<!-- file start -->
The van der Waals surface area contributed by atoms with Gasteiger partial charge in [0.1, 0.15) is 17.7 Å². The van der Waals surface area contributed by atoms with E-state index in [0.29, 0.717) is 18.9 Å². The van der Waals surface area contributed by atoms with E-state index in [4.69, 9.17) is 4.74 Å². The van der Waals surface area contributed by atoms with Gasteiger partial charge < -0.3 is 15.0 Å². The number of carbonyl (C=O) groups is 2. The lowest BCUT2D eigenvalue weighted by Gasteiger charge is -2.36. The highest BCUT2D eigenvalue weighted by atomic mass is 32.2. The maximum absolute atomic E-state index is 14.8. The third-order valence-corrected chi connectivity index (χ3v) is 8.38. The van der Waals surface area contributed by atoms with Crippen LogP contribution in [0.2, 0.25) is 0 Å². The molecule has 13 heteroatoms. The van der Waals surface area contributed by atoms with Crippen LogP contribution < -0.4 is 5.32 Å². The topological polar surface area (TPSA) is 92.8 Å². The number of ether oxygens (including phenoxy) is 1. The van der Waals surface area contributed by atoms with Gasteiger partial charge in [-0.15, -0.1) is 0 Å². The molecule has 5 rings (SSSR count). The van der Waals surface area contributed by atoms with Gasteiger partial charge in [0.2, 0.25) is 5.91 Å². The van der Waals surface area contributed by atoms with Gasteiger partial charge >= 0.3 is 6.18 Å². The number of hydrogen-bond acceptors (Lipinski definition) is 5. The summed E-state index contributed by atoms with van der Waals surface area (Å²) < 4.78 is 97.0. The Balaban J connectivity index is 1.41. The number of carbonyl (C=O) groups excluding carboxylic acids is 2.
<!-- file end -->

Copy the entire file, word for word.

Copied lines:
The van der Waals surface area contributed by atoms with Gasteiger partial charge in [0.1, 0.15) is 17.7 Å². The van der Waals surface area contributed by atoms with E-state index in [0.29, 0.717) is 18.9 Å². The van der Waals surface area contributed by atoms with E-state index in [4.69, 9.17) is 4.74 Å². The van der Waals surface area contributed by atoms with Gasteiger partial charge < -0.3 is 15.0 Å². The number of carbonyl (C=O) groups is 2. The lowest BCUT2D eigenvalue weighted by Gasteiger charge is -2.36. The highest BCUT2D eigenvalue weighted by atomic mass is 32.2. The maximum absolute atomic E-state index is 14.8. The third-order valence-corrected chi connectivity index (χ3v) is 8.38. The van der Waals surface area contributed by atoms with Crippen LogP contribution in [0.2, 0.25) is 0 Å². The molecule has 13 heteroatoms. The van der Waals surface area contributed by atoms with Crippen LogP contribution < -0.4 is 5.32 Å². The topological polar surface area (TPSA) is 92.8 Å². The number of ether oxygens (including phenoxy) is 1. The van der Waals surface area contributed by atoms with Gasteiger partial charge in [-0.15, -0.1) is 0 Å². The molecule has 5 rings (SSSR count). The van der Waals surface area contributed by atoms with Gasteiger partial charge in [0.2, 0.25) is 5.91 Å². The van der Waals surface area contributed by atoms with Gasteiger partial charge >= 0.3 is 6.18 Å². The number of hydrogen-bond acceptors (Lipinski definition) is 5. The summed E-state index contributed by atoms with van der Waals surface area (Å²) < 4.78 is 97.0. The Balaban J connectivity index is 1.41. The number of carbonyl (C=O) groups excluding carboxylic acids is 2.